But what is TurnKey?

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…and you still happily shop here.

One of life’s joys is the “I told you so,” because it is so often precluded by a period of scorn and disbelief. Last week I had a bumper crop, but let’s talk about Amazon’s HQ2.

You remember that? The corporate welfare pageant where municipalities fell over themselves, checkbooks flailing in the breeze, trying to lure Amazon to places its corporate relocation team had already picked? Yeah, that.

The Metroplex was one of those entries, and we even made it past the first culling before being sent home roseless, our taxpayer checkbook tucked firmly between our legs. New York may have kicked them out, but Amazon continues to hire there, albeit fewer than the 25,000 expected from their half of HQ2. Amazon wanted a presence in New York regardless of the freebies.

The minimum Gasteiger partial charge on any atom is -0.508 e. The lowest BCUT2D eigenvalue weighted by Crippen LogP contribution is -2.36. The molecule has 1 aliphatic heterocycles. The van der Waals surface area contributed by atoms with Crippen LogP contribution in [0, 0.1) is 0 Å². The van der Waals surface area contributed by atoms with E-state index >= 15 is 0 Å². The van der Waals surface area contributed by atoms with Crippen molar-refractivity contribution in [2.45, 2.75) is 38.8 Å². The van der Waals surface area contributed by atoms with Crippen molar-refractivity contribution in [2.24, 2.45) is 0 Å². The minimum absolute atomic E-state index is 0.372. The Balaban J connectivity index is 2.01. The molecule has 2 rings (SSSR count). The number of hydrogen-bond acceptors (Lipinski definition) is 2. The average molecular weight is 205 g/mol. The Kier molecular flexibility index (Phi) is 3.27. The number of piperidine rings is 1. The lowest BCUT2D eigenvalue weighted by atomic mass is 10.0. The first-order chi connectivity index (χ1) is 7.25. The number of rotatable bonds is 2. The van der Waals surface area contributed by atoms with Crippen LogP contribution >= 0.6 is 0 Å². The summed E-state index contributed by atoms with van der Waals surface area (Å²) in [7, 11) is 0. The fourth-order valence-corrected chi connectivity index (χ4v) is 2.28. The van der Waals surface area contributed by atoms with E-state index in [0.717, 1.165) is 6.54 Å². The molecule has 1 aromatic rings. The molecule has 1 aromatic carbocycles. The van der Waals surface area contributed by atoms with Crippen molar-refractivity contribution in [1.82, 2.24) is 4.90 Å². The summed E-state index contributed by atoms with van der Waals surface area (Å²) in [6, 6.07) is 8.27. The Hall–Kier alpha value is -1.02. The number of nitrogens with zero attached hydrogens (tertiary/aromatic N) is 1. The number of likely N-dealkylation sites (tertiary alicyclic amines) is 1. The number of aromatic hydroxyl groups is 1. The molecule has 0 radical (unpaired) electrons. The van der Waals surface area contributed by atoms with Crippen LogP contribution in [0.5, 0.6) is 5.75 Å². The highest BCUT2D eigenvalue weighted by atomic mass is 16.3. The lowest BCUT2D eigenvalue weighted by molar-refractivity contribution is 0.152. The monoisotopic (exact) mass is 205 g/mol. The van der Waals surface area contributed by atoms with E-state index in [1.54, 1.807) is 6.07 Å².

On the other hand, Virginia, happy to accept the Amazon bouquet, has seen home prices surge by 17 percent while property owners hoping for more, have caused new listings to crater – one zip code near HQ2 saw an 85.3 percent decrease in new listings. This has essentially frozen the market and caused property tax bills to swell.  Everyone’s expecting that once hiring picks up with HQ2, the lid will be blown off valuations. The same thing is playing out in the rental market especially in areas with the lowest rents as REITs and investors move in.

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Photo courtesy Amazon

Amazon Prime Day began at midnight PST (actually, there have been deals all weekend, but the big ones are supposed to be over the next two days), and if you were thinking you might check out some of the deals and find some items to upgrade or spruce up the house, we’ve taken a gander for you.